Brian at NeuroComp

We will be at NeuroComp 2009 in Bordeaux on 16 September. We will give a tutorial at 4.30 pm. Try to install Brian before the tutorial, and we will help you if you have any problem with it. You will need to bring your laptop (no machine in the room). If there is anything special you would like us to address during the tutorial, please don’t hesitate to contact us.

Slides for the tutorial: ppt, pdf.

Examples of the tutorial.

Brian is in PyNN

Brian is now part of the PyNN API since version 0.5. PyNN is a simulator-independent language for building neuronal network models. You can write the code for a model once, using the PyNN API and the Python programming language, and then run it without modification on any simulator that PyNN supports (currently NEURON, NEST, PCSIM and Brian).

Linked variables

Please see the entry on the idea of this development blog.

One thing we end up doing very often in Brian in our code, is copying the values of a variable in one group to the values of a variable in another group. That is, a variable from one group should essentially be defined as the same as the variable from another group. This comes up in models of the auditory system we’re working on, because we use one NeuronGroup to represent the displacement of hair cells in the cochlea, and a separate NeuronGroup to represent the auditory nerve fibres which receive graded rather than spiking inputs from them. In general, the same thing might be useful in any case where there is a graded rather than spiking connection between two NeuronGroups. What we were doing was this:

[python] haircells = NeuronGroup(…) nervefibres = NeuronGroup(…) @network_operation(when=’start’) def graded_connection(): nervefibres.input = haircells.output [/python]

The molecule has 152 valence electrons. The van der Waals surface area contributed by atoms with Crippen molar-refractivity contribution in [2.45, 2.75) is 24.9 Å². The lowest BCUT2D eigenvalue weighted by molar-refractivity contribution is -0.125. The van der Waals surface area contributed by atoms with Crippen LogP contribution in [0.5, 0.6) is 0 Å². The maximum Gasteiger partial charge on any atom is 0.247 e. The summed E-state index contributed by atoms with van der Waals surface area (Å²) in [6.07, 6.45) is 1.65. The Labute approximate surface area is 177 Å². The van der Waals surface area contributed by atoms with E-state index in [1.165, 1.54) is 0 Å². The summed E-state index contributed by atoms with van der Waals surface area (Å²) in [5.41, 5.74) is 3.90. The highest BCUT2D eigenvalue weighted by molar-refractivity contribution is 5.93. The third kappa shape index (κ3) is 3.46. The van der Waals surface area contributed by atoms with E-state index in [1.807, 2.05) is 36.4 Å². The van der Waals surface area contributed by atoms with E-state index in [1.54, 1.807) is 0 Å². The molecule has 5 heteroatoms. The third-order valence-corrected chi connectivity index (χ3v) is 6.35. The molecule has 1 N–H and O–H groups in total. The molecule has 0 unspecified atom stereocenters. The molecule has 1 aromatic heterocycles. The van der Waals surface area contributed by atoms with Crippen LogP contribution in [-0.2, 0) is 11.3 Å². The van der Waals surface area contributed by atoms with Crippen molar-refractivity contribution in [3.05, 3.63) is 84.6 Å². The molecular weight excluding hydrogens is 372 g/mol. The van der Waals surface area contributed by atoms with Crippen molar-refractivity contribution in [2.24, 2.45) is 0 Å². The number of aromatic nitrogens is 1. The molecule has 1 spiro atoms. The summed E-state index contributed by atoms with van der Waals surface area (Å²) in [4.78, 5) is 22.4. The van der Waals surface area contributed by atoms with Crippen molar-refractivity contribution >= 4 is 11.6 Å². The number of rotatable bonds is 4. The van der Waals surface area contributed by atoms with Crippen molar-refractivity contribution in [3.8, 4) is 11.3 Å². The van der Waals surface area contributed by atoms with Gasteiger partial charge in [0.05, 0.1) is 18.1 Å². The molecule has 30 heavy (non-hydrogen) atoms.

This works fine, but generally we think using network operations in this technical sort of a way is not very intuitive for most users, so we thought about a way of doing this automatically with a nice syntax. We came up with this:

[python] nervefibres.input = linked_var(haircells, ‘output’) [/python]

The practical effect of this is exactly the same as the code above, but the syntax is much nicer. Behind the scenes, the function linked_var creates a LinkedVar class instance which is recognised by the setattr method of the NeuronGroup, which creates a network operation to do the copy, but you didn’t want to know that.

The question is, what should the syntax be? At the moment, we’ve gone with:

[python] linked_var(source, var, func, when, clock) [/python]

The func, when and clock arguments are optional. The func argument allows you to pass the value of the variable in the source group through a function. For example, in the auditory system you do half wave rectification and logarithmic compression. The when argument tells it when to do the copy operation, at the start of the simulation loop by default, and the clock tells it what schedule to update on, by default it uses the target group’s clock. Is this a nice syntax? Is there anything else this should be able to do?


Please see the entry on the idea of this development blog.

As part of our efforts to implement STDP with heterogeneous delays, which I’ll write more about some other time, we realised we needed to access recent values of a variable, but never covering more than a fixed duration T. That is, we needed access to V(t-s) for 0<s<T, where t is the current time. We could get access to this by recording all the values of V, but that’s a big memory hog for a long running simulation. Instead, we came up with a new object, the RecentStateMonitor, which works in a very similar way to StateMonitor.

For the user, you can use RecentStateMonitor in exactly the same way as a StateMonitor (but with some extra options for allowing more efficient access to the data). We imagine it might be useful for things like network operations that monitor the dynamics of a variable as a simulation runs, and inject different currents depending on those dynamics. It could also be used together with a custom SpikeMonitor for a very simple spike triggered average monitor.